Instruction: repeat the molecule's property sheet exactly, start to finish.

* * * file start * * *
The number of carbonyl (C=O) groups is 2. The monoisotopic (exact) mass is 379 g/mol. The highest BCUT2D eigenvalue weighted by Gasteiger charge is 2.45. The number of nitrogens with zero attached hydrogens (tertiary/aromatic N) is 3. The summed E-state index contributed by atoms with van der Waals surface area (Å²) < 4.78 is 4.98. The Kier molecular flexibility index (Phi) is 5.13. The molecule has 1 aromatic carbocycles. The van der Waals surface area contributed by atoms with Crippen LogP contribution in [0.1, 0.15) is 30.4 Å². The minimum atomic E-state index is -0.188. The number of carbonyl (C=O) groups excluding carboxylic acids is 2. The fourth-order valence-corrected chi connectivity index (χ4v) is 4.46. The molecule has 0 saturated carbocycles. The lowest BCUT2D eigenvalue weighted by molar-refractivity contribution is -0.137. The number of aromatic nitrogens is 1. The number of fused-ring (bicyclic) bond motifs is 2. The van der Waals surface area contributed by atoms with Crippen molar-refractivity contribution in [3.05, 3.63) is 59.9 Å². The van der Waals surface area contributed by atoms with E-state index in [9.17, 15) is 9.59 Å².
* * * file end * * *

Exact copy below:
The number of carbonyl (C=O) groups is 2. The monoisotopic (exact) mass is 379 g/mol. The highest BCUT2D eigenvalue weighted by Gasteiger charge is 2.45. The number of nitrogens with zero attached hydrogens (tertiary/aromatic N) is 3. The summed E-state index contributed by atoms with van der Waals surface area (Å²) < 4.78 is 4.98. The Kier molecular flexibility index (Phi) is 5.13. The molecule has 1 aromatic carbocycles. The van der Waals surface area contributed by atoms with Crippen LogP contribution in [0.1, 0.15) is 30.4 Å². The minimum atomic E-state index is -0.188. The number of carbonyl (C=O) groups excluding carboxylic acids is 2. The fourth-order valence-corrected chi connectivity index (χ4v) is 4.46. The molecule has 0 saturated carbocycles. The lowest BCUT2D eigenvalue weighted by molar-refractivity contribution is -0.137. The number of aromatic nitrogens is 1. The number of fused-ring (bicyclic) bond motifs is 2. The van der Waals surface area contributed by atoms with Crippen molar-refractivity contribution in [3.05, 3.63) is 59.9 Å². The van der Waals surface area contributed by atoms with E-state index in [9.17, 15) is 9.59 Å².